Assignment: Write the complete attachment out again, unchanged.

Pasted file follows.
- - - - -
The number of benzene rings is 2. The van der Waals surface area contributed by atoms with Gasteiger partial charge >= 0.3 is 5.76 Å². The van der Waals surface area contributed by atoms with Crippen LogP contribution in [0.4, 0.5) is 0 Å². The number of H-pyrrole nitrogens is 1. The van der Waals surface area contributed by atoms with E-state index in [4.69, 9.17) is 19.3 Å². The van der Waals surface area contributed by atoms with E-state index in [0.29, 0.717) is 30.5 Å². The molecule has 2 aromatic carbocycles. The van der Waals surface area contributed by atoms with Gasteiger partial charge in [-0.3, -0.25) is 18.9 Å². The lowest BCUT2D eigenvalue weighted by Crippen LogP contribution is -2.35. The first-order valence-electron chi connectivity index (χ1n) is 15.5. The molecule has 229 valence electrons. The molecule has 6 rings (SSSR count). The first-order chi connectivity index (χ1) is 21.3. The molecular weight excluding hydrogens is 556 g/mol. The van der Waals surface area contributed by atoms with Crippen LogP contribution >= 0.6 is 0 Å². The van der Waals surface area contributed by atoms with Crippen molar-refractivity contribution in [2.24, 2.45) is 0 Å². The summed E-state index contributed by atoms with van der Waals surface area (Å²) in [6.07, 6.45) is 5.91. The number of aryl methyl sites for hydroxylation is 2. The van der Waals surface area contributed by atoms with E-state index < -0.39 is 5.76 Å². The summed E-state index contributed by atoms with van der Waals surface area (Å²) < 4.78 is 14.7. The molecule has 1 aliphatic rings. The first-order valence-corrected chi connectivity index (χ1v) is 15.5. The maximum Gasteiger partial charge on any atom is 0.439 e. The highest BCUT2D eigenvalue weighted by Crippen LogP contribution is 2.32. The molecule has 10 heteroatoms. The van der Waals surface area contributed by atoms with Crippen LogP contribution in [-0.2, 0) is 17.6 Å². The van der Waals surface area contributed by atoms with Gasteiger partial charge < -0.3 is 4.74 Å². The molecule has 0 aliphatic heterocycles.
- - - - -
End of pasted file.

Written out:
The number of benzene rings is 2. The van der Waals surface area contributed by atoms with Gasteiger partial charge >= 0.3 is 5.76 Å². The van der Waals surface area contributed by atoms with Crippen LogP contribution in [0.4, 0.5) is 0 Å². The number of H-pyrrole nitrogens is 1. The van der Waals surface area contributed by atoms with E-state index in [4.69, 9.17) is 19.3 Å². The van der Waals surface area contributed by atoms with E-state index in [0.29, 0.717) is 30.5 Å². The molecule has 2 aromatic carbocycles. The van der Waals surface area contributed by atoms with Gasteiger partial charge in [-0.3, -0.25) is 18.9 Å². The lowest BCUT2D eigenvalue weighted by Crippen LogP contribution is -2.35. The first-order valence-electron chi connectivity index (χ1n) is 15.5. The molecule has 229 valence electrons. The molecule has 6 rings (SSSR count). The first-order chi connectivity index (χ1) is 21.3. The molecular weight excluding hydrogens is 556 g/mol. The van der Waals surface area contributed by atoms with Crippen LogP contribution >= 0.6 is 0 Å². The van der Waals surface area contributed by atoms with Crippen molar-refractivity contribution in [2.24, 2.45) is 0 Å². The summed E-state index contributed by atoms with van der Waals surface area (Å²) in [6.07, 6.45) is 5.91. The number of aryl methyl sites for hydroxylation is 2. The van der Waals surface area contributed by atoms with E-state index < -0.39 is 5.76 Å². The summed E-state index contributed by atoms with van der Waals surface area (Å²) < 4.78 is 14.7. The molecule has 1 aliphatic rings. The first-order valence-corrected chi connectivity index (χ1v) is 15.5. The maximum Gasteiger partial charge on any atom is 0.439 e. The highest BCUT2D eigenvalue weighted by Crippen LogP contribution is 2.32. The molecule has 10 heteroatoms. The van der Waals surface area contributed by atoms with Crippen LogP contribution in [-0.2, 0) is 17.6 Å². The van der Waals surface area contributed by atoms with Gasteiger partial charge < -0.3 is 4.74 Å². The molecule has 0 aliphatic heterocycles.